Bogles actually has quite a few good match-ups in Modern. Hexproof is one of the hardest abilities to be able to interact with, and many decks can’t keep up with an early, fat lifelinker that is difficult to remove (UWR has a terrible match-up against Bogles). The true weakness of this deck lies with Liliana of the Veil. Bogles tries to defend itself against Liliana of the Veil with cards like Dryad Arbor, but the fact of the matter is that Inquisition of Kozilek, Thoughtseize, Abrupt Decay, and Liliana of the Veil are all amazing at interacting with Bogles. The new changing of the legend rule also makes Liliana even better against Bogles than it was before.

There’s not a lot of room for change in the mainboard of Bogles, but I like the Spirit Link that Reid Duke included in this deck. Lifelink is one of the abilities that really pushes a lot of games out of reach for this deck’s opponents. It’s smart to play the singleton Spirit Link as a cheap, extra source for the lifelink ability. I’ve always liked the idea of playing Geist of Saint Traft in this deck, but maybe it’s a little too clunky. I’ve never actually played with Bogles, but I’ve played against it a copious amount of times. I struggle to pick up decks like this because they are high variance and lack consistency. As stated before, this deck has an awful match-up against Liliana of the Veil, which is a card that sees enough play in Modern for me to recommend that you stay away from piloting Bogles.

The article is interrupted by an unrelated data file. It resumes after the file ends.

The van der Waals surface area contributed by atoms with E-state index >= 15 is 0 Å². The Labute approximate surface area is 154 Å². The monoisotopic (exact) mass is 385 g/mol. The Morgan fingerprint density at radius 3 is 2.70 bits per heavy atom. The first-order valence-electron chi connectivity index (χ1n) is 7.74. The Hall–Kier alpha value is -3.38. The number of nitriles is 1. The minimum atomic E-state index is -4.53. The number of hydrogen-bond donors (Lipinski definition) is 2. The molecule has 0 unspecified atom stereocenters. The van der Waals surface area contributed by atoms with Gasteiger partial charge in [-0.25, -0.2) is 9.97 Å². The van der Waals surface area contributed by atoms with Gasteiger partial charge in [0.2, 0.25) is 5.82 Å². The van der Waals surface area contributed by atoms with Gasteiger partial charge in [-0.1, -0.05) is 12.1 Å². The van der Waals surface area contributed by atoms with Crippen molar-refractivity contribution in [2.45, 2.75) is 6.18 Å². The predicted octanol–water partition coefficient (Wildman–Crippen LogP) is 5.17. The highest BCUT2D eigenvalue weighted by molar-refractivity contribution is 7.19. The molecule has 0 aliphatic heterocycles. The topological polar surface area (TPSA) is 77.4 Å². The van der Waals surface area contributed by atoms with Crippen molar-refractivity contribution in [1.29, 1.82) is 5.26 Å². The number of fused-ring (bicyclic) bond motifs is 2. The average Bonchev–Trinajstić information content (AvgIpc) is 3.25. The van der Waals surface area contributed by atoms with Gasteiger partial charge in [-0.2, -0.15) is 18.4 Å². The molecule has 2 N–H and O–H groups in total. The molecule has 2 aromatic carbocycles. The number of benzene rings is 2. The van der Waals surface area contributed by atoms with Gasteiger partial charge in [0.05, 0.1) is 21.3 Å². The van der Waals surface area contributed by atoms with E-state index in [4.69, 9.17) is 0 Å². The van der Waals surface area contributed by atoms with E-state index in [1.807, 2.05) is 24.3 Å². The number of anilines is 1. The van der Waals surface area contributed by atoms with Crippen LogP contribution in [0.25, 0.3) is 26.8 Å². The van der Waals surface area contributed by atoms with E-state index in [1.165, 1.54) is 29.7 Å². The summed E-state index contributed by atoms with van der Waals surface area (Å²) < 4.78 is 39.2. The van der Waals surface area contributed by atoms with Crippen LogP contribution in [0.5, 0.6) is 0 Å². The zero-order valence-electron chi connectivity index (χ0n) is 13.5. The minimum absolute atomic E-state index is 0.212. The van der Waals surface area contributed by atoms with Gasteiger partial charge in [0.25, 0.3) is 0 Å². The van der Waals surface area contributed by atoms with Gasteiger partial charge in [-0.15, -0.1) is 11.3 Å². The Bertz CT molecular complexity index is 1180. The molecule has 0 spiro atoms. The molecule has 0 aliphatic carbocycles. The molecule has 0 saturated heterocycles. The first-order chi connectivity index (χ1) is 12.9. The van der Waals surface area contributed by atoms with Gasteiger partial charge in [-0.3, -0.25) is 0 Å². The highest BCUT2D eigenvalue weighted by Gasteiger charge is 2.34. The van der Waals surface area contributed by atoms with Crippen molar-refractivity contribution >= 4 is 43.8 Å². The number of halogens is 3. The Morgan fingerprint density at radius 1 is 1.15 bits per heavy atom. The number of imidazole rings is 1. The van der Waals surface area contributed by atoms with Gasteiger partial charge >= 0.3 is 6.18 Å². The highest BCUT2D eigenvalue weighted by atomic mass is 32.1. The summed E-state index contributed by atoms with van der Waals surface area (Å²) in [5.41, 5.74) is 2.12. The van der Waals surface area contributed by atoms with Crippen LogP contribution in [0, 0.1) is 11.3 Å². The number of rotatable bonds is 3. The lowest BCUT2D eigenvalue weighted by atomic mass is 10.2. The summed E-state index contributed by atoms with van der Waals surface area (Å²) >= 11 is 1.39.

I like the sideboard of this list a lot. I’m not sure why the 2x Dismember would be better than just playing 4x Path to Exile, but he could have just been testing both of them to see what was better. Dismember seems like it would be better against early creatures since you don’t want to Path to Exile creatures that come out on turn 1 like Deathrite Shaman. I just feel like this deck wouldn’t care about the early creatures. I’d rather have Path to Exile for the seriously annoying cards like Wurmcoil Engine. Suppression Field, Leyline of Sanctity, Rest in Peace, and Grafdigger’s cage are all awesome sideboard cards for Modern. Suppression Field definitely doesn’t get enough love and recognition. It’s a very powerful tool against fetch lands, Deathrite Shaman, Scavenging Ooze, Liliana of the Veil, Splinter Twin, Birthing Pod, and many other cards that see a copious amount of play in Modern.